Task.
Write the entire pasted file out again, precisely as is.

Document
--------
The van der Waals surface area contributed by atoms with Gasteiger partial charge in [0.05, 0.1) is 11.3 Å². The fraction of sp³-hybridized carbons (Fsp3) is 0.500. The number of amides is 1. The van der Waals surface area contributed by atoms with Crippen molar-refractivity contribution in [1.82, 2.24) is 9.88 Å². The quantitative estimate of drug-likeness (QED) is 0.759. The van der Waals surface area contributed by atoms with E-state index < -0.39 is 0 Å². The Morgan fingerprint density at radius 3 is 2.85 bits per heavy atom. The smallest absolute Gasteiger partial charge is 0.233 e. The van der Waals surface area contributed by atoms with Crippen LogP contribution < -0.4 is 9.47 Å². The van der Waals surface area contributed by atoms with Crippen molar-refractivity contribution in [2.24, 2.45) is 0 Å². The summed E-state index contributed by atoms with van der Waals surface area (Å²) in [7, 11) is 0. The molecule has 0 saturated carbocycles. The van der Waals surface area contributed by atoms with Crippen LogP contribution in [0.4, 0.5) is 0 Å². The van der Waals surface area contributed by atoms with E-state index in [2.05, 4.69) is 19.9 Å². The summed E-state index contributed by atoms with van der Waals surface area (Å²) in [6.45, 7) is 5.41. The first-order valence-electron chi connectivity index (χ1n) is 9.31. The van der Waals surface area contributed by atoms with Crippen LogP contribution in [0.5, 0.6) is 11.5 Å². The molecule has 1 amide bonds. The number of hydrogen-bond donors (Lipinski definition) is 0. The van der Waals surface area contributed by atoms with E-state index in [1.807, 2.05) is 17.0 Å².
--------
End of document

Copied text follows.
The van der Waals surface area contributed by atoms with Gasteiger partial charge in [0.05, 0.1) is 11.3 Å². The fraction of sp³-hybridized carbons (Fsp3) is 0.500. The number of amides is 1. The van der Waals surface area contributed by atoms with Crippen molar-refractivity contribution in [1.82, 2.24) is 9.88 Å². The quantitative estimate of drug-likeness (QED) is 0.759. The van der Waals surface area contributed by atoms with E-state index < -0.39 is 0 Å². The Morgan fingerprint density at radius 3 is 2.85 bits per heavy atom. The smallest absolute Gasteiger partial charge is 0.233 e. The van der Waals surface area contributed by atoms with Crippen LogP contribution < -0.4 is 9.47 Å². The van der Waals surface area contributed by atoms with Crippen molar-refractivity contribution in [2.24, 2.45) is 0 Å². The summed E-state index contributed by atoms with van der Waals surface area (Å²) in [7, 11) is 0. The molecule has 0 saturated carbocycles. The van der Waals surface area contributed by atoms with Crippen LogP contribution in [0.4, 0.5) is 0 Å². The van der Waals surface area contributed by atoms with E-state index in [2.05, 4.69) is 19.9 Å². The summed E-state index contributed by atoms with van der Waals surface area (Å²) in [6.45, 7) is 5.41. The first-order valence-electron chi connectivity index (χ1n) is 9.31. The van der Waals surface area contributed by atoms with Crippen LogP contribution in [0.5, 0.6) is 11.5 Å². The molecule has 1 amide bonds. The number of hydrogen-bond donors (Lipinski definition) is 0. The van der Waals surface area contributed by atoms with E-state index in [1.807, 2.05) is 17.0 Å².